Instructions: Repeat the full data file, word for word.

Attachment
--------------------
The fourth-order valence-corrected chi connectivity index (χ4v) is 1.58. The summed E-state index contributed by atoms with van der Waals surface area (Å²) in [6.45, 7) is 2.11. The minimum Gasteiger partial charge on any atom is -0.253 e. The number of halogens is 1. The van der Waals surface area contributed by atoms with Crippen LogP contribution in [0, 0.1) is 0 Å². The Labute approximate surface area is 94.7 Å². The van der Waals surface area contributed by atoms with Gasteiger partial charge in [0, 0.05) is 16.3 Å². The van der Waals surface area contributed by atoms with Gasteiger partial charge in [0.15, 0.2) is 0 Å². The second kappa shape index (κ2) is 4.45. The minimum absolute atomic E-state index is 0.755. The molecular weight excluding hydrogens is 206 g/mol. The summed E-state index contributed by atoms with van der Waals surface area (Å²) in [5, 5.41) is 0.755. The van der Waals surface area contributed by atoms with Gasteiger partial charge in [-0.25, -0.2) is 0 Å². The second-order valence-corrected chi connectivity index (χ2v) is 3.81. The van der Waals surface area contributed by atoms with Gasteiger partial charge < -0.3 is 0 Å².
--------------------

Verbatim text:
The fourth-order valence-corrected chi connectivity index (χ4v) is 1.58. The summed E-state index contributed by atoms with van der Waals surface area (Å²) in [6.45, 7) is 2.11. The minimum Gasteiger partial charge on any atom is -0.253 e. The number of halogens is 1. The van der Waals surface area contributed by atoms with Crippen LogP contribution in [0, 0.1) is 0 Å². The Labute approximate surface area is 94.7 Å². The van der Waals surface area contributed by atoms with Gasteiger partial charge in [0, 0.05) is 16.3 Å². The van der Waals surface area contributed by atoms with Gasteiger partial charge in [0.15, 0.2) is 0 Å². The second kappa shape index (κ2) is 4.45. The minimum absolute atomic E-state index is 0.755. The molecular weight excluding hydrogens is 206 g/mol. The summed E-state index contributed by atoms with van der Waals surface area (Å²) in [5, 5.41) is 0.755. The van der Waals surface area contributed by atoms with Gasteiger partial charge in [-0.25, -0.2) is 0 Å². The second-order valence-corrected chi connectivity index (χ2v) is 3.81. The van der Waals surface area contributed by atoms with Gasteiger partial charge < -0.3 is 0 Å².